General Motors has decided to cease production of Saturn vehicles at its assembly plant near Wilmington earlier than planned, shuttering the plant for almost a year before production of a new vehicle begins, officials told Associated Press (AP) on Monday.


State officials are still trying to gauge the economic impact of the carmaker’s decision, which was announced to plant workers on Monday, the report added.


AP said GM initially planned to continue production of Saturn L-series vehicles to the end of next year as the plant, which employs 1,100 workers, was retooled for assembling the new Pontiac Solstice roadster.


But, on Monday, the company announced that Saturn production would be halted this summer, and that production of the Solstice would not begin until mid-2005, leaving the plant idle for at least eight to 10 months.


“Our understanding is that it essentially will be shut down,” Greg Patterson, a spokesman for state governor Ruth Ann Minner, told AP.


Simultaneously, AP added, GM announced that it will begin producing a Saturn sports car at the plant in early 2006, using the same Kappa platform as the Solstice, a rear-wheel-drive two-seater. The company is investing $US50 million in converting the Boxwood Road plant to the Kappa platform.


“The good news is they got another product today; the bad news is that we have to cease production of the L-300 a little bit earlier than anticipated,” GM spokeswoman Sherrie Childers Arb told Associated Press.


Childers Arb reportedly cited sluggish sales as one reason for halting Saturn production early.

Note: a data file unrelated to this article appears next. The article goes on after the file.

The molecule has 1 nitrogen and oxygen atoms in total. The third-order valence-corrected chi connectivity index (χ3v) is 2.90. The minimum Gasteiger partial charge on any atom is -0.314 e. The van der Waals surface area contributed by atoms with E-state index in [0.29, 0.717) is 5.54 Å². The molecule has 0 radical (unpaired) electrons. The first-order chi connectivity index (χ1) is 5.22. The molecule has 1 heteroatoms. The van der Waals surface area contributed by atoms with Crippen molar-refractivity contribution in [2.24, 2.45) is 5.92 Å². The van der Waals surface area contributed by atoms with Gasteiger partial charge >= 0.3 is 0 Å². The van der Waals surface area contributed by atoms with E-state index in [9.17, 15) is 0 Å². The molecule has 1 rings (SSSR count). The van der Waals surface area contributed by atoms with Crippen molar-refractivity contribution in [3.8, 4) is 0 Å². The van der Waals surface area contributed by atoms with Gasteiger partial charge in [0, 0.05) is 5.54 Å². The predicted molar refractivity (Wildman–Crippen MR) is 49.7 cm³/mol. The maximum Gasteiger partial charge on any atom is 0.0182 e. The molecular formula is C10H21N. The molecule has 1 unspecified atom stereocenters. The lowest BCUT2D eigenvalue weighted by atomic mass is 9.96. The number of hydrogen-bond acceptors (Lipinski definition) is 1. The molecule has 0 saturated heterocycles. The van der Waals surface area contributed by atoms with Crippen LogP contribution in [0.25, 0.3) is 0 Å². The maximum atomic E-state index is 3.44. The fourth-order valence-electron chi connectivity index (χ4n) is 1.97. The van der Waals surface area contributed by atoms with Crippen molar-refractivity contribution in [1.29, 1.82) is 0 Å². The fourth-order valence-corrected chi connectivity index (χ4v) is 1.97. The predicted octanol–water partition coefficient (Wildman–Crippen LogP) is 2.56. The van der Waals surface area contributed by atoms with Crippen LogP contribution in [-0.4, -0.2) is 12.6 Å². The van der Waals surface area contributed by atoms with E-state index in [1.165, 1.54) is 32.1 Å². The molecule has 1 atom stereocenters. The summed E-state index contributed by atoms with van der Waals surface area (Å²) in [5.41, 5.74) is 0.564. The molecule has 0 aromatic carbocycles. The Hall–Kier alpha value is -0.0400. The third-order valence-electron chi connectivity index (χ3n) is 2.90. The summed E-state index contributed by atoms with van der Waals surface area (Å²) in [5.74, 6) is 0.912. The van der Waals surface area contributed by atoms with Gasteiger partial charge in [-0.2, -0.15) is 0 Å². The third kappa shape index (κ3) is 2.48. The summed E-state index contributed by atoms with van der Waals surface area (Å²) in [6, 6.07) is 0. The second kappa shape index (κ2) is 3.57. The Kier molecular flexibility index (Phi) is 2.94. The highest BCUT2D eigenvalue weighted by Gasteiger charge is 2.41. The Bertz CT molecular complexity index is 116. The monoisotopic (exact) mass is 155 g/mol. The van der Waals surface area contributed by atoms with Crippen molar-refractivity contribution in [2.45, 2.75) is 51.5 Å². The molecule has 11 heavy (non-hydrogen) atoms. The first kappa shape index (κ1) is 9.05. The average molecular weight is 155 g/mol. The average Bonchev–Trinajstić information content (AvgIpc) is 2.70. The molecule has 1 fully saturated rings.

“With the need to convert Wilmington and the sales outlook for the L-300, it just made good sense to cease production later this summer,” she told AP.


Childers Arb also said GM is assessing the impact of the production hiatus on employees but refused to say whether a permanent work force reduction is planned.


“The manpower for the new product is still being assessed,” she told AP, which noted it was unable to get comments from plant manager Dennis Dougherty or Dave Myers, president of the local United Auto Workers union branch.


Patterson and state economic development director Judy McKinney-Cherry told Associated Press that Minner plans to lead a delegation to Detroit in the coming weeks to persuade GM officials to add more new vehicle lines at the plant and boost production to full capacity.


“We just want the plant to be fully utilised,” McKinney-Cherry reportedly said.


Associated Press said production volume for the Solstice is estimated at no more than 20,000 a year, and the still unnamed Saturn sports car is expected to have a similar-sized market niche. The plant has the capacity to produce more than 200,000 cars annually.


Sluggish sales of the L-series Saturn sedan and wagon limited production last year to about 65,000, AP added. Lack of demand for the L-series led to more than 400 layoffs last year and forced the plant to shut down for more than a month.


McKinney-Cherry told the news agency GM has given no indication that it is planning more layoffs. Benefit packages will provide workers with more than 90% of their normal pay during the hiatus, state officials reportedly said.


AP said officials are still trying to measure the potential economic impact of the plant closing on suppliers, but McKinney-Cherry indicated that it could be minimal.


SHW told AP atht the five Delaware firms that supply the plant employ a combined total of less than 260 people, and four of the five also supply the DaimlerChrysler plant in Newark.


“While I don’t want to make light of it, the impact to the economy … looks to be not as negative as we would expect it to be,” she said, according to Associated Press.